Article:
by Nicholas Jones
The challenge for any group that takes on The Four Seasons is to “make it new,” as the poet Ezra Pound enjoined his fellow modernists. Performed and recorded time and again, Vivaldi’s most famous pieces are in perpetual danger of being played (and heard) as baroque elevator music. Apollo’s Fire, with soloist Olivier Brault, met the challenge head-on in a dramatic, fresh interpretation of these Venetian masterpieces.
At the heart of this performance were the programmatic qualities of the music — its depiction of seasonal life in the Italian countryside, complete with birds, dogs, shepherds, and lots of weather. Drawing on the pastoral depictions of 18th-century landscape painting, Vivaldi wrote into these concertos a richly pictorial set of soundscapes, from birdsong and bagpipes to gunshots and thunderstorms. The composer even wrote (or commissioned — we’re not sure) four sonnets to narrate the “program,” and quoted them in the score to highlight the imitative moments.
Brault and music director and harpsichordist Jeannette Sorrell took every opportunity in the music to “read” Vivaldi’s programmatic intentions across to the audience. Pretending to be the gnats of summer, the back stands of violins played vigorously on top of the bridge, creating an appropriately loud and annoying sound. Passages depicting the storms of summer and the winds of winter were played with obvious and delighted virtuosic zing — rapid scales for lightning, fast repeated notes deep in the string for thunder, and swirling passagework for the winds.
Everywhere, this landscape was full of motion — galloping hunters, murmuring streams, unsteady peasants on an icy path. Even the harvest siesta — the middle movement of “Autumn,” with its muted strings playing sustained, slow-moving harmonies — maintained the performance’s restless energy with Sorrell’s improvised addition of elegant and dreamy harpsichord arpeggios.
The programmatic excitement came from a deliberate and forceful use of contrast. Dynamic changes were dramatic: Brault and the lean band of string players backing him showed that they could turn on a dime from the quiet song of a nightingale to as much storm and stress as a baroque orchestra could hope to muster. Backing these frequent and abrupt contrasts were Sorrell’s always-interesting harpsichord work, René Schiffer’s witty and thoughtful cello playing, and the animated guitar and theorbo playing of Simon Martyn-Ellis (an inspired addition to the continuo section).
The solo part in these concertos is technically quite demanding, not in the manner of a big Romantic concerto, but with episodes of complicated double stops and fast passagework. Brault (who also serves as concertmaster for Apollo’s Fire when not in the solo role) played with flair and intelligence, attending to what the hard parts meant in the larger programmatic context, and delivering them with cleverness and fervor. Some inaccuracies of intonation in his playing in upper registers and faster passages were understandable consequences of the group’s decision to emphasize the emotional and dramatic contrasts of the music.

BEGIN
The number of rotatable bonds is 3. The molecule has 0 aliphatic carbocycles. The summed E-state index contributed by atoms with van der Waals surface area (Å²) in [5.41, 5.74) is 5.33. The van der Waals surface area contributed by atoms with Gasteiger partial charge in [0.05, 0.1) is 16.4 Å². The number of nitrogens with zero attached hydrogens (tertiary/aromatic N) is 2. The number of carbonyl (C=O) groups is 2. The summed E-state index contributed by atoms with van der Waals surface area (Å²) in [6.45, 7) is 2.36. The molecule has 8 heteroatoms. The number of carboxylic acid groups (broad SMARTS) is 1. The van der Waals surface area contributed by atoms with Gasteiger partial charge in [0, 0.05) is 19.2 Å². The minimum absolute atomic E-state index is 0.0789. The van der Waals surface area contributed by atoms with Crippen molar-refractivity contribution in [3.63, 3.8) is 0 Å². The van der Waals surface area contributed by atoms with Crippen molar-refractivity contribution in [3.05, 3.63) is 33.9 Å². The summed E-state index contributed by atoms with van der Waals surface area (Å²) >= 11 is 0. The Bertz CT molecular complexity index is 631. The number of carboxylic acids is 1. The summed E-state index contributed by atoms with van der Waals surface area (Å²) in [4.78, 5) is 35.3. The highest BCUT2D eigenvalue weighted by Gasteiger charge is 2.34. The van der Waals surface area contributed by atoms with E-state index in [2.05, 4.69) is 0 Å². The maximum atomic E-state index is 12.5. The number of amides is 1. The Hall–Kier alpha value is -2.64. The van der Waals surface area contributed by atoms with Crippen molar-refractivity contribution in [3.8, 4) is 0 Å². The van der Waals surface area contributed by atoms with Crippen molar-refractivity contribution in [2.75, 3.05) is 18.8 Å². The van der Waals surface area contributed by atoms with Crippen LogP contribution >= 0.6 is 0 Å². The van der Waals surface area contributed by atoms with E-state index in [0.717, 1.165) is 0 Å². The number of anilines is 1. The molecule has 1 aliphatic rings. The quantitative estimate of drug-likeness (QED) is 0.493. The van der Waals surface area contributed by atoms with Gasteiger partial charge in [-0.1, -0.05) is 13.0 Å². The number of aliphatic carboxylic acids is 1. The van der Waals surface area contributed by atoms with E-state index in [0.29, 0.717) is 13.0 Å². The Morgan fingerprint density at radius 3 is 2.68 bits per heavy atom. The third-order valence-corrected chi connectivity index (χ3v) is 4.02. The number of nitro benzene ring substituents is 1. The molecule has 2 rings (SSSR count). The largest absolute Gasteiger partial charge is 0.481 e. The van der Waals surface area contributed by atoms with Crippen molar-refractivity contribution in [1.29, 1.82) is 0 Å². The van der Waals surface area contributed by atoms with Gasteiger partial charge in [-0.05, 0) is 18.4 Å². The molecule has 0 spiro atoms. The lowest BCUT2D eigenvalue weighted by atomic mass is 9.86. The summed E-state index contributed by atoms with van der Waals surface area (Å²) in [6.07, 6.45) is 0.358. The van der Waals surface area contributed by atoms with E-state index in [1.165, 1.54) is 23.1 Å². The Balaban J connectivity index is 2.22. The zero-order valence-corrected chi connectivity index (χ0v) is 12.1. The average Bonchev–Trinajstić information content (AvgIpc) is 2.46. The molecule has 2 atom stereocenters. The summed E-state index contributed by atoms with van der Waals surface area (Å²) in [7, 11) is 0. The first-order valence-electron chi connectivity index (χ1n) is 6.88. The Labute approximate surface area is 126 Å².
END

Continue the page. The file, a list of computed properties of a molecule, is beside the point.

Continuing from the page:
Apollo’s Fire has built its deserved reputation not only on musical excellence, but also on its commitment to making baroque music understandable to modern audiences. Not the least of the tools for this is Sorrell’s skill at speaking to the audience. Here, she described the programmatic essentials before each concerto and asked the band to play snippets of the musical motifs that were to represent the incidents of the story. It’s not easy to keep that kind of introduction short and to pitch it at the right level. She did, to excellent effect.
Like much pastoral art, The Four Seasons pretends to live amidst fields and flocks, while in reality it is a product of sophistication. The urbane Venetians for whom Vivaldi composed — and who heard the concerts of the elegant and accomplished orphans of the Pietà — had never worked a harvest nor danced to a bagpipe.
We were reminded of that other side of Vivaldi’s world by the inclusion of his wonderful D minor Concerto for Two Violins and Cello (op. 3, no. 11), which lacks any program, rustic or otherwise. Showing individual brilliance as well as impeccable ensemble in the solo slots were Apollo’s Fire regulars Johanna Novom and Julie Andrijeski, violins, and René Schiffer, cello. Novom’s clear, centered tone was especially effective in the cantabile second movement, in which the other two soloists retire to the ranks of the orchestra while the first violin carries the tune. Given the intellectual nature of the concerto (a full-scale fugue in the first movement!), it’s no wonder that it was this work (and not the bumptious enthusiasms of The Four Seasons) that so impressed J. S. Bach.
A break from Vivaldi came midway through the program, in the form of a selection from a suite commissioned from René Schiffer for Earth Day some years ago. (Schiffer writes under the name of Duchiffre.) The first of the two movements, a sinfonia on the hymn-tune, “For the beauty of the earth,” added a “green” awareness to Vivaldi’s nature writing. It was followed by a chaconne that caught much of the spirit of the French baroque.
Responding to a warm ovation at the end of the concert, Sorrell added an encore, the upbeat Irish dance known as “Carolan’s Favorite Jig.” Announcing the piece, she noted that she chose it in honor of Hugh Carslaw, who recently moved to Cleveland from Ireland to become Managing Director of Apollo’s Fire.
Published on ClevelandClassical.com April 21, 2015.
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